South side study lounges store furniture

Students at AU have changed their study habits since Housing and Dining renovated some study lounges in some of the residence halls into storage spaces.

There is an excess of furniture in the residence halls and a small number of places in which to store it, according to Prakash Karnani, assistant director of Operations: One Card and Facilities for Housing and Dining.

"Storage is always a challenge on this campus," Karnani said.

The university has placed excess furniture in what used to be study lounges in Letts and Anderson halls due to the overflow of furniture in these two halls, according to Karnani.

Furniture-filled study lounges in Letts and Anderson have left students with one less space in which to do work, space that some students say they prefer to their rooms.

David Knauer, a sophomore in the College of Arts and Sciences and a Letts resident, said he is concerned about the lack of available study lounges because he would prefer to study there rather than in his room.

"If I attempt to study in my room, I distract myself or my roommate distracts me," Knauer said.

The Residence Hall Association has also been involved in trying to improve the situation.

"We are conducting an inventory of storage space within the building to provide some sort of solution for Housing and Dining," Letts Hall RHA President Andrew Addison said in an e-mail.

RHA plans to meet this spring to discuss the issue of storage and study space, said Paul Brown, area director for the South side of campus.

"It will likely not be able to please everyone, but creative solutions, given the constraints of space, are always welcome," Brown said.

Brown said he encouraged student feedback in order to come up with these solutions.

Housing and Dining should have a resolution to the issue by January or February. There is a plan for space-use currently being discussed, according to Karnani.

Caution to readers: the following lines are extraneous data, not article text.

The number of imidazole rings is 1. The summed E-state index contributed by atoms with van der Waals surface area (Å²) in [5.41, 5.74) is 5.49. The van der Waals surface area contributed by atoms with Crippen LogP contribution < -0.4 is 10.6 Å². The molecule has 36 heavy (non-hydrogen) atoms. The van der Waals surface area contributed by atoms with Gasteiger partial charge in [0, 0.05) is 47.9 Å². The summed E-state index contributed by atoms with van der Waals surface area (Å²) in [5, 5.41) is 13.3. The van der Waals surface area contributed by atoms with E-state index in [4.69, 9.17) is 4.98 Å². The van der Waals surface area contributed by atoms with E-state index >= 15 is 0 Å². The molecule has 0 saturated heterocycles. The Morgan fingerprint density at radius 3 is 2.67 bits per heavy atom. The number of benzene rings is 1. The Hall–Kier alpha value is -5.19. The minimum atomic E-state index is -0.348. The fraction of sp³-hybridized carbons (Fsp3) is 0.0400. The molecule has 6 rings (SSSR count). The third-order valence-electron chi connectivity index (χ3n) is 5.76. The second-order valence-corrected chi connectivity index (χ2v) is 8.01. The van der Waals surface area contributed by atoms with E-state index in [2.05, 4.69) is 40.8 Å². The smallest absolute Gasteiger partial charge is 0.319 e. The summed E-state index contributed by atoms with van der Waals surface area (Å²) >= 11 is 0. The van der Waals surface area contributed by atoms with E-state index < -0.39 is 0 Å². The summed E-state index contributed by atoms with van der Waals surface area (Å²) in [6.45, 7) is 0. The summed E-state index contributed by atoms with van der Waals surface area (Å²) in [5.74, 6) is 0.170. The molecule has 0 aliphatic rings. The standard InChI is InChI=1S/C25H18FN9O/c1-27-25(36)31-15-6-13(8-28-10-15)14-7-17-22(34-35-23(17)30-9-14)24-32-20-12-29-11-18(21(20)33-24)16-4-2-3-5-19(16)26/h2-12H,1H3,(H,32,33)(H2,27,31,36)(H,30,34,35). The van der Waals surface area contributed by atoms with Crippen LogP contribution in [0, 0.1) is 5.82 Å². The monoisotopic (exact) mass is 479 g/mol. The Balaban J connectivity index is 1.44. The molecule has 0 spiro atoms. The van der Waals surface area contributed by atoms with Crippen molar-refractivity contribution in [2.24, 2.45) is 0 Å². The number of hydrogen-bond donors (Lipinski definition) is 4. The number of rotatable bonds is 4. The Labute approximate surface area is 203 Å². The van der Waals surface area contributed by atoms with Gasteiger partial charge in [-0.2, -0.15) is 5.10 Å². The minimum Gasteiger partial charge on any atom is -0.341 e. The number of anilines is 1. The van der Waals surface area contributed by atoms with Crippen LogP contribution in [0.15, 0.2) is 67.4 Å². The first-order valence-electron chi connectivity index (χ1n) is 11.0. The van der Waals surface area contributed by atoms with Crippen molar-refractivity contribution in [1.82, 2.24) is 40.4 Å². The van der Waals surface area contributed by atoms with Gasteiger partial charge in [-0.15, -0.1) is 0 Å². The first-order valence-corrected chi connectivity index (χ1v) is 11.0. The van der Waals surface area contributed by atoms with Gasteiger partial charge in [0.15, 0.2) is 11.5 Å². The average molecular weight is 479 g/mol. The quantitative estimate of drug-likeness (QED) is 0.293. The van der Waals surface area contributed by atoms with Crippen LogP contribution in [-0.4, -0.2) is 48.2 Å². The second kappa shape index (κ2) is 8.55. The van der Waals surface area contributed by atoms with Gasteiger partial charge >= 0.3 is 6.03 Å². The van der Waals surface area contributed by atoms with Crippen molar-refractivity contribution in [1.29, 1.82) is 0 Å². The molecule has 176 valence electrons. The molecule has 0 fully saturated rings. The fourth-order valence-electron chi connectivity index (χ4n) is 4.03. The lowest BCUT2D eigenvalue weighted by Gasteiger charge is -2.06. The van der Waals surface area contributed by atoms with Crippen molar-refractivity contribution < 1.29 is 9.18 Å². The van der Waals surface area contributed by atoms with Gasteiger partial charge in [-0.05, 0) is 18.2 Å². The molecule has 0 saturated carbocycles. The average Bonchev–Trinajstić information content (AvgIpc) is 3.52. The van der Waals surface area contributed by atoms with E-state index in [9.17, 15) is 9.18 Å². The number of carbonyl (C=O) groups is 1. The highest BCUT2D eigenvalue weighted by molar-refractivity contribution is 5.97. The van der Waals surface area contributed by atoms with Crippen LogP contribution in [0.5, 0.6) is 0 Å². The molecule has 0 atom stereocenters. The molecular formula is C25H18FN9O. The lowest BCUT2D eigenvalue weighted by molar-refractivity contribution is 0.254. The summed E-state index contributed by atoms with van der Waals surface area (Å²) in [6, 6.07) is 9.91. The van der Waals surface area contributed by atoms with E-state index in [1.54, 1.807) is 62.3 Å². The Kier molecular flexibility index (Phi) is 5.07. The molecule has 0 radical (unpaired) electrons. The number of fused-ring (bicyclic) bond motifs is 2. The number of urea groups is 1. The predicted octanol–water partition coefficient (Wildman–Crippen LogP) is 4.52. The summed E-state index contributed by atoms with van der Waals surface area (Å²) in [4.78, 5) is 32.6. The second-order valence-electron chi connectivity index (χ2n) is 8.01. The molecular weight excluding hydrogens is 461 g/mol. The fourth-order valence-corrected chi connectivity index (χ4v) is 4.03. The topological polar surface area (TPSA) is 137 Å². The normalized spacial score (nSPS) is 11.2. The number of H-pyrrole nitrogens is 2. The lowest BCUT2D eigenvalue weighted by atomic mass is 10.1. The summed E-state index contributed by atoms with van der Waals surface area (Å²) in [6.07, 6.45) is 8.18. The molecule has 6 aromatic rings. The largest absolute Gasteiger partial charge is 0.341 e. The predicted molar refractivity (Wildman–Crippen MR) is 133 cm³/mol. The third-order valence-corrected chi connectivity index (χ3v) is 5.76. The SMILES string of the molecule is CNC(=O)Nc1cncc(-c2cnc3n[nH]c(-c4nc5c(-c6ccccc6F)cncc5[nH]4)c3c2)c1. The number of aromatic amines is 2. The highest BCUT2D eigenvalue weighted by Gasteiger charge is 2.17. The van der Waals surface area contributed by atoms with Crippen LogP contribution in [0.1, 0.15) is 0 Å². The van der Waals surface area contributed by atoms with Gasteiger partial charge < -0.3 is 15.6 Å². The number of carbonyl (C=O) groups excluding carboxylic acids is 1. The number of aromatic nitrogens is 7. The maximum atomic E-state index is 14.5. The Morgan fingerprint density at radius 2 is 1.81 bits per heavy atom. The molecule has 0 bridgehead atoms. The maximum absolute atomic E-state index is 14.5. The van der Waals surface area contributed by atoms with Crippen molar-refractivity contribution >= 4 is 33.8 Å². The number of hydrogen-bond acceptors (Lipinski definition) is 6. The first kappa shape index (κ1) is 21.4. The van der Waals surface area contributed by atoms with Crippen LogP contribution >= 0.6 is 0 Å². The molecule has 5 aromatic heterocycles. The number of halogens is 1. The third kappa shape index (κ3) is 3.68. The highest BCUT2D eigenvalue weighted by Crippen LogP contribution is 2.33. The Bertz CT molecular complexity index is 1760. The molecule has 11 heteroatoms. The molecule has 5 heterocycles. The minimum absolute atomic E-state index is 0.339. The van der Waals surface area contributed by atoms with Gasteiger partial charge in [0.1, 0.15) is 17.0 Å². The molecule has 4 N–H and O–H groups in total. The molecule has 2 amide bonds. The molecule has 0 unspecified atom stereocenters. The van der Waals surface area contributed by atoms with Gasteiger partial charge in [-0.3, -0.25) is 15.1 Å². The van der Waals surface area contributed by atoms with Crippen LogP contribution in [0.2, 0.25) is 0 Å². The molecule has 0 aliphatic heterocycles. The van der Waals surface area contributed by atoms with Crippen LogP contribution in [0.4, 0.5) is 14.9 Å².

The plan will require space for the "four primary areas of focus in all communities." These areas include social and recreational space, academic space, kitchen space and storage space, Karnani said.

The focus this year was to create storage space. There is still at least one study lounge on each floor, he said.

"We want one room designated as storage on every wing and one room designated for study on every wing," Karnani said.

This would create one study lounge and one storage space on each the north and south sides of every floor in Anderson.

These changes are not unique to the South side residence halls. North side still has a limited amount of space, but the changes in storage there have not overflowed into student space, Karnani said.

The study lounge on Knauer's floor is now mostly clear. However, there are times when there is no room in the lounge, he said.

"Imagine if a whole floor [both the north and south wings of a floor on South side] was sharing one," Knauer said.

Tara Meehan, an Anderson resident and a sophomore in the School of International Service, said she misses the quiet study room that used to be a few feet away from her room.

"I think it's important for students who can't get to the library to have a place to study near their rooms," Meehan said.

There is still plenty of public space students do not use enough. They should not be limited to only what is on their own floor, Karnani said.

However, not all students are affected by not having all the last year's study lounges options. Tessa Raden, an Anderson resident and sophomore in CAS, said she has not noticed the change in lounges.

"I never used them, so I don't really care that they're not there," Raden said.

Students have access to all public rooms on campus, Brown said.

"We have intentionally made decisions to not lock our public rooms," he said.

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